Call the sales department at allied with a complete parts list. In the past they have made some custom bolt lengths, I would just ask them, or see if they have threaded rod.
__________________
Greg

- If animals weren't meant to be eaten then they wouldn't be made of food.
Stumble is offline   Reply With Quote
Old 16-05-2016, 13:07   #19
F10
Registered User

Join Date: Feb 2016
Location: Hawaii
Boat: S&S 34
Posts: 103
Re: Titanium Chain Plates and Mast Fittings

Quote:
Originally Posted by estarzinger View Post
I had quite a bit of experience with Ti, when I did 6 sigma at ge aircraft engines.

I agree it has nice properties.

But it creates engineering challenges . . . . And high level yachting has struggles with those challenges. Just for example . . . . There were a whole bunch of tI ram failures in both Volvo and imoca, and a snapped off tI keel after only 10 days use (Marc Guillemot's ) keel that simply broke off. Most "forming" processes are difficult - welds are not good under load.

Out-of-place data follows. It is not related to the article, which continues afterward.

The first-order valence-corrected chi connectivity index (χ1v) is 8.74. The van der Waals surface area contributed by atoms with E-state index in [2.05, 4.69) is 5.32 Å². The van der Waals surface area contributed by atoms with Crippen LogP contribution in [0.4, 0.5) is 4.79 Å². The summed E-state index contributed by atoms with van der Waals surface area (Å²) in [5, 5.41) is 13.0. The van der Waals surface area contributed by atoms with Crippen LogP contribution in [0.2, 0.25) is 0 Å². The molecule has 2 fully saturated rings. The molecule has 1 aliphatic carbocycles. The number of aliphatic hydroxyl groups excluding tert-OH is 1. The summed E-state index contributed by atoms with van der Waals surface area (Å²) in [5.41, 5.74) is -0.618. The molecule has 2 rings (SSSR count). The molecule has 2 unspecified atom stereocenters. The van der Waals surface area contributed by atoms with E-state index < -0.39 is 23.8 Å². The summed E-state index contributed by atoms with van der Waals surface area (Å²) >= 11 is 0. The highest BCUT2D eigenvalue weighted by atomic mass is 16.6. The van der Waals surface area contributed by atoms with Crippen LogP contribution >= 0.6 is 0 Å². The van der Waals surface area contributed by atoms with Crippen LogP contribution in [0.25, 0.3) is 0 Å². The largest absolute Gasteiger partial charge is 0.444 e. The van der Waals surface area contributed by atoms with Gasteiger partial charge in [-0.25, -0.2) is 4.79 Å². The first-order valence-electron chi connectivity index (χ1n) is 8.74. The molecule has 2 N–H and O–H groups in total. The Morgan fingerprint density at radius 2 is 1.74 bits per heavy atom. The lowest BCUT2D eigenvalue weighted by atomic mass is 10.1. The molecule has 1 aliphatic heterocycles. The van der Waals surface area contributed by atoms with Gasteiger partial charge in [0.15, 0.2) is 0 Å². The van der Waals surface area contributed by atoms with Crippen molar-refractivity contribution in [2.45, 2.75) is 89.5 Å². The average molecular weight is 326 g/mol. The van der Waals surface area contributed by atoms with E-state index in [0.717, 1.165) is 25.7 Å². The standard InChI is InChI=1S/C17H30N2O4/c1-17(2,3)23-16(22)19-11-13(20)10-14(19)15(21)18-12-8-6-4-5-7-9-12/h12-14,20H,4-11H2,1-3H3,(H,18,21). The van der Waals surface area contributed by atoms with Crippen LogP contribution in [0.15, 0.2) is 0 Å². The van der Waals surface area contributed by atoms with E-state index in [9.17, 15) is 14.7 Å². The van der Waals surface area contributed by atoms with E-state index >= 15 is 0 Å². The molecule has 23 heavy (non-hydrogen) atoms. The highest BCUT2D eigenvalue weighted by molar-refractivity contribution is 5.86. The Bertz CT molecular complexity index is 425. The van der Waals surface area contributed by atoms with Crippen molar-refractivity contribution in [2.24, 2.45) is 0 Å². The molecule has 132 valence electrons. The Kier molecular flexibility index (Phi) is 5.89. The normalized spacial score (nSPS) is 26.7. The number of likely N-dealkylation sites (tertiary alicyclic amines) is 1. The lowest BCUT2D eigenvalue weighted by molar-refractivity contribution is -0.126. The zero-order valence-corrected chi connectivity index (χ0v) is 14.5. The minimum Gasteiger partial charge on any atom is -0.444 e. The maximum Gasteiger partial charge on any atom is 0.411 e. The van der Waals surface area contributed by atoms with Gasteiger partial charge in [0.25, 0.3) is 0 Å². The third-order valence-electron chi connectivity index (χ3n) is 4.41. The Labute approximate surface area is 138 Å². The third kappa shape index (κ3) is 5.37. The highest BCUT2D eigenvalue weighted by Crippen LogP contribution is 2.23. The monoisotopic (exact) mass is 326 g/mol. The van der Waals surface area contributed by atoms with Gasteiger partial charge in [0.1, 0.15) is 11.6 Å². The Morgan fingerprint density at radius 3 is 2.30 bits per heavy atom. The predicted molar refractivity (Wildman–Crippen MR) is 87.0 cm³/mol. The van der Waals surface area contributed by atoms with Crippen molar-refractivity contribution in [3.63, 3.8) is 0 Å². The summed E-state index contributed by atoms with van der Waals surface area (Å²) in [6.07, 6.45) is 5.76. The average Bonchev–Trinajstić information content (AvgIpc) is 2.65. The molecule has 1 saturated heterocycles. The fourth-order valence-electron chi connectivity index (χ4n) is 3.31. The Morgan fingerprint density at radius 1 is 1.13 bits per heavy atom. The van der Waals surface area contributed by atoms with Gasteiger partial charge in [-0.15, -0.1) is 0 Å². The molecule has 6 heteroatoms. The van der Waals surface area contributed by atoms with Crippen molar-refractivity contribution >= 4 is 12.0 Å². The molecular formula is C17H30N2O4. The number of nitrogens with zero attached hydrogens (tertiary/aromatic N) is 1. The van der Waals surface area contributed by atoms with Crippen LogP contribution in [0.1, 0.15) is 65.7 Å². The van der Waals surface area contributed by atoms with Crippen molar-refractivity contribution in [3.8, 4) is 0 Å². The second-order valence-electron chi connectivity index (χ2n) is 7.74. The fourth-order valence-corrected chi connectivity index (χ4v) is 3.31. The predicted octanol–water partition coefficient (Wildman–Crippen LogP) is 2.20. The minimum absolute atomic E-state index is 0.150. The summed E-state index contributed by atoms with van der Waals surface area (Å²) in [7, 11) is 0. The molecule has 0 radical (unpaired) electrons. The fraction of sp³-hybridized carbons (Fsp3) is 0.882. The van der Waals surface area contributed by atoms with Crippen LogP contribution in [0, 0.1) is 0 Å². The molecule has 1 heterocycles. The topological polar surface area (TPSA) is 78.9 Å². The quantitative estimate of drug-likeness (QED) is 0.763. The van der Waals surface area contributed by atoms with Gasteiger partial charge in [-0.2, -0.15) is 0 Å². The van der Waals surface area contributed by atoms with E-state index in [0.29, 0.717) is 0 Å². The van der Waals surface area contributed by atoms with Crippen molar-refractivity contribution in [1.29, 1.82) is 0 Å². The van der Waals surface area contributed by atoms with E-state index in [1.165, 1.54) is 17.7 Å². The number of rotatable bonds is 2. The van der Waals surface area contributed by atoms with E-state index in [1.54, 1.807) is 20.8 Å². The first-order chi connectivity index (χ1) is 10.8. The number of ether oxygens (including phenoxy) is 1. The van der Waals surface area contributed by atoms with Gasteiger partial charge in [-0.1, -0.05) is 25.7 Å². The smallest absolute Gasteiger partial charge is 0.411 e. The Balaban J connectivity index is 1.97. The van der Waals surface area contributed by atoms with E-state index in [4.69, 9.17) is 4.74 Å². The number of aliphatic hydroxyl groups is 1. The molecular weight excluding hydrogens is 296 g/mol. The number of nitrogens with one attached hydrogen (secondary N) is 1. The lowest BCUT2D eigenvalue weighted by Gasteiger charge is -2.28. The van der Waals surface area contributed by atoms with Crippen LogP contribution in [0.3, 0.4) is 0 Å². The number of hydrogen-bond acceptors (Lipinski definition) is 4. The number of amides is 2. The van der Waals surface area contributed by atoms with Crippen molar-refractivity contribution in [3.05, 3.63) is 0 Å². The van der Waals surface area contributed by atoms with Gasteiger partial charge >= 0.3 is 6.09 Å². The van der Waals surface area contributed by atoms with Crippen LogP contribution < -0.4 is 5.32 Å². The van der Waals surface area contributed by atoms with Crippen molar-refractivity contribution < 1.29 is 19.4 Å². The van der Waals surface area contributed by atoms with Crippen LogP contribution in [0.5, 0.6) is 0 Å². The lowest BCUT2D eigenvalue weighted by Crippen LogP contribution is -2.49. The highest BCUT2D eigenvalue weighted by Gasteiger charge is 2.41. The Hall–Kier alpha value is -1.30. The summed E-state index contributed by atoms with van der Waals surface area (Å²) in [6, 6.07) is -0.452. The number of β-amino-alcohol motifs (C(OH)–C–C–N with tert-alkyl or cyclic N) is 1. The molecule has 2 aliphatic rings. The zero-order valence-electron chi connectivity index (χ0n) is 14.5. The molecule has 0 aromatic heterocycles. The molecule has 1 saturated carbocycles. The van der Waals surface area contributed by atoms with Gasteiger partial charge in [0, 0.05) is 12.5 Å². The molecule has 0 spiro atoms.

Frankly in aerospace, composites have replaced quite a bit of the Ti
I looked into the failures you bring up. From my limited internet research it seems the failures were due to design (and maybe also fabrication) errors. It seems that the failures were due to not designing the part to the full stress the part would see in service. There were also some keel failures on these boat and the keels were fabricated carbon steel. So it looks like Ti is not the problem- the problem is with adequate design. Looks like there was also some push to have these type of race boats have forged steel keels- super strong and most fabrication errors might be eliminated.